Be prepared, however, as the weather in these parts can change in an instant. You are going to need both wet weather gear, sunscreen, and hardcore insect repellant if you are visiting in the summer. And a good tent if you plan on visiting the Isle of Skye on a budget.
If you’re lucky, you’ll find an active Travelodge discount code. Isn’t it an excellent pretense to start planning your trip?
But you wouldn’t expect anything less from a worthy lassie now, would you?
A picture says a thousand world, or so they say, so I have presented below for you a visual feast of the best natural sites. All locations can be found easily by typing the names into Google Maps or Maps.Me [a free offline mapping service and one of my travel app you need to plan your next dream trip! ].
Just save their location and download the offline map, and you will never get lost. Also, be sure not to forget the entire island is one vast, stunning vista, so even if you make a few wrong turns, you will never be bored.
But please drive slowly, pull over often and take in every each of this mythic land!
Located close to the small settlement of the same name, the Sligachan Bridge is a popular camping spot on Skye – being close to the Cuillin mountains and providing a majestic view towards the Black Cuillin mountains when you wake up.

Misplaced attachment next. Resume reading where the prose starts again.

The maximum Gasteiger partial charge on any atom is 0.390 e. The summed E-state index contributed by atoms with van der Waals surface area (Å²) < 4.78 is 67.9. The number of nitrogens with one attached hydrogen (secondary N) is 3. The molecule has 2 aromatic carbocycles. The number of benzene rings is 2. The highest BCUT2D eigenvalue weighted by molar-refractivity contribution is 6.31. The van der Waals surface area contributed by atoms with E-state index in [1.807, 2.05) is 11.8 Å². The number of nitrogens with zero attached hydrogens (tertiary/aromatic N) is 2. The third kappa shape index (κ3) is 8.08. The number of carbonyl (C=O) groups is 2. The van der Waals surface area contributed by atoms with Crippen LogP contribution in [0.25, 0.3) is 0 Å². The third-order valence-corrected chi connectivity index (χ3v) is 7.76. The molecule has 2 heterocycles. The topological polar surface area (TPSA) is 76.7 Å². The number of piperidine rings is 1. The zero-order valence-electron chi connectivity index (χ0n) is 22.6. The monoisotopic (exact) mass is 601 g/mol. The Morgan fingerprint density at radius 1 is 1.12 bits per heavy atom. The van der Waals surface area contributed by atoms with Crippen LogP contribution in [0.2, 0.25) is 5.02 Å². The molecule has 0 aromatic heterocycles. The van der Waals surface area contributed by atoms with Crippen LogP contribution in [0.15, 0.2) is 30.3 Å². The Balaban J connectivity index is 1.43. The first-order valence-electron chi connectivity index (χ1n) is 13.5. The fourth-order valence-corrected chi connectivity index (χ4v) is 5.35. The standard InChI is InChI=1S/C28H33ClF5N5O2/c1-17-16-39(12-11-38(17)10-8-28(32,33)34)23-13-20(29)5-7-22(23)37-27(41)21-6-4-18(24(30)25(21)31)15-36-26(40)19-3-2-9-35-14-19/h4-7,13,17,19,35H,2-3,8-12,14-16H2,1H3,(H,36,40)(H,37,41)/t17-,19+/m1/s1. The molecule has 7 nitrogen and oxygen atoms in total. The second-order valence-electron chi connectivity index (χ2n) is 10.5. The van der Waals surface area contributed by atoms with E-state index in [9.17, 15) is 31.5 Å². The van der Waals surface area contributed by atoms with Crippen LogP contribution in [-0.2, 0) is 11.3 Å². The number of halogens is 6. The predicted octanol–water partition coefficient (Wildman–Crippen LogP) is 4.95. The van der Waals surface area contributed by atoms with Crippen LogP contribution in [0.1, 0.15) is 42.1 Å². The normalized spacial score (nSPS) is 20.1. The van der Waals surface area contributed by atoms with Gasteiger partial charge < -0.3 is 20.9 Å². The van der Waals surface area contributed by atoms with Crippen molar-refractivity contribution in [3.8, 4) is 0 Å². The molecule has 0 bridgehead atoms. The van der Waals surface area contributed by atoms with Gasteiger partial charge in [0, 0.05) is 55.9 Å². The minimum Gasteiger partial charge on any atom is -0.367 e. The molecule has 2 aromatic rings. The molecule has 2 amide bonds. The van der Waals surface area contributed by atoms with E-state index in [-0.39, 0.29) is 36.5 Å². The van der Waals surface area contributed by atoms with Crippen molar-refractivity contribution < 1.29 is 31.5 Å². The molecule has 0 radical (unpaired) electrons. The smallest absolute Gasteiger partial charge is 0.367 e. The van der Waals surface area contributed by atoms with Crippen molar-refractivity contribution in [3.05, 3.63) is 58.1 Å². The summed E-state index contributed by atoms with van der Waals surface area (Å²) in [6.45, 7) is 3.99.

Historically a critical junction in Skye, the bridge crosses the River Sligachan and formed part of the only road which leads to the western end of the Isle. In this modern era, it has been superseded by a new bridge, but thankfully, the glorious Old Bridge has been left and is still crossable on foot. Built-in the 1820s, its three-arch design is highly photogenic, and no matter what time of day you visit, there is sure to be a few keen photographers finding their unique angle of this Isle of Skye icon.
For the extra keen, why not take a dip in the chilling waters below!
No list of things to do in the Isle of Skye could ever be complete without this well-known highlight that includes multiple waterfalls of vibrant blue’s & green’s connected by fridged yet swimmable pools.
Crystal clear and all so clean, the pools are accessed by a 2.4-kilometer walk from the car park. For such a hike, you are rewarded with stunning scenery out across the bogs and up to the rocky mountains. Keep your eyes out for red deer, rabbits, and sheep – and birds aplenty. Heavily promoted in media (and I guess I am not helping this), it is advisable to arrive either very early or rather late in peak season if you want to experience these magical pools on your own.